Mock UK shooting staged by Met Police to help train Facebook AI to detect live streams of terror attacks
The first in a series of exercises was carried out in Kent on Wednesday, where a counterterrorism officer played the role of the shooter. The ‘shooting’ was filmed from the officer’s point of view and captured on a body camera. The footage was then sent to Facebook and will be used to train artificial intelligence systems.
In the video, which mimics a mass shooting, screams can be heard as the ‘gunman’ walks around the building searching for kids. The footage also captures police carrying shields and weapons, and searching for the fake attacker before catching him.Also on rt.com Victims screamed for help as gunman live-streamed attack on NZ mosque, gruesome video shows
Facebook contacted the police in the aftermath of the Christchurch mosque massacre in March, where a gunman motivated by religious hate killed 51 people. The footage was shared widely online across various platforms in the days following the attack.
In a statement, Commander Richard Smith, head of the Met’s Counter Terrorism Command, said live-streaming terror attacks is an “incredibly distressing method of spreading toxic propagnda.”
Stopping such material from being streamed and shared in the aftermath of attacks could potentially “prevent the radicalisation of some vulnerable adults and children,” he said. The technology could also help Facebook notify police of an attack early.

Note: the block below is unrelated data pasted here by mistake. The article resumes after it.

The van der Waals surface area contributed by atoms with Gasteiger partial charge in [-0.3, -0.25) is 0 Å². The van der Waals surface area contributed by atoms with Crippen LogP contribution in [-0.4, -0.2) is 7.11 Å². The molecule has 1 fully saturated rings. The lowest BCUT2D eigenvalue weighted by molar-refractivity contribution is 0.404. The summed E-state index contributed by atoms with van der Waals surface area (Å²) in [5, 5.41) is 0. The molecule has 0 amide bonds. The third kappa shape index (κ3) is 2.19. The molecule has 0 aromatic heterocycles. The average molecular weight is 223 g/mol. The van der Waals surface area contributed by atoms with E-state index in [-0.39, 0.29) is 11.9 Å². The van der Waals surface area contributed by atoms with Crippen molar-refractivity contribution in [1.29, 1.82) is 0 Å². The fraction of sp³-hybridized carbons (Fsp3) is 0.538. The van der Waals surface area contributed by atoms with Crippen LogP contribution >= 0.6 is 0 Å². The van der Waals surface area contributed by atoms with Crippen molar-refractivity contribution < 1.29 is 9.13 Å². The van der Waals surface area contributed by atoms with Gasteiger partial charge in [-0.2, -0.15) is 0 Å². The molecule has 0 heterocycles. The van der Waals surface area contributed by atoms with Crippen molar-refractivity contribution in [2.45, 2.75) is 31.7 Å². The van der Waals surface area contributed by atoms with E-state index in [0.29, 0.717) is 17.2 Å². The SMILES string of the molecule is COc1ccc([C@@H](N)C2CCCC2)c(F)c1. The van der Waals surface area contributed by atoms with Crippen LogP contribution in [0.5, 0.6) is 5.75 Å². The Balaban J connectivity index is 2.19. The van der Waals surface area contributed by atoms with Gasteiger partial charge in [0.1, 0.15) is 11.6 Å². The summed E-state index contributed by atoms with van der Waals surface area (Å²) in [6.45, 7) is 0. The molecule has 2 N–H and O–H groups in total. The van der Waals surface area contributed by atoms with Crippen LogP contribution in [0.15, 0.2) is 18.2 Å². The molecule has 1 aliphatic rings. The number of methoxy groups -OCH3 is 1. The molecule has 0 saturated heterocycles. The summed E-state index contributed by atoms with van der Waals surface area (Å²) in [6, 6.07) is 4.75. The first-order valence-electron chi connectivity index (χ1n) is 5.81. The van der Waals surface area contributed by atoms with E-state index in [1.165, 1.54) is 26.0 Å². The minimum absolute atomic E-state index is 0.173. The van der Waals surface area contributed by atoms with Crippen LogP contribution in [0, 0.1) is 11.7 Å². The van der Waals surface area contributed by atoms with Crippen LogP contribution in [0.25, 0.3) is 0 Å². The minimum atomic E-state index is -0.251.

Police said the footage will also be provided to the UK Home Office, which will share it with other tech companies who want to develop similar warning systems.
Facebook has removed 26 million pieces of content from global terrorist groups in the last two years alone, according to Facebook’s counter-terrorism policy manager, Erin Saltman. The footage from the collaboration with the Met Police will be crucial in the fight to keep terrorist content off both Facebook and other platforms, she said.Also on rt.com Facebook erased 1.5mn instances of NZ mosque attack video in 24 hours after massacre
The recent German synagogue shooting in Halle was watched by 2,200 people on the Amazon-owned Twitch live-streaming service in the 30 minutes before the video was flagged and removed, with five people watching live as it happened.
In 2017, three men were arrested after live-streaming the gang rape of a Swedish woman on Facebook. The physical abuse of a mentally disabled man was also streamed by one of the four perpetrators in 2017 in Chicago.
Facebook drew criticism in New Zealand following the Christchurch attack, for its lack of a swift response. The country’s privacy commissioner lambasted the tech giant in an email, saying their silence was “an insult to our grief.” In the case of the Christchurch attack, Facebook said 200 people watched the brutal video live, while 4,000 had managed to watch it before the company removed it.
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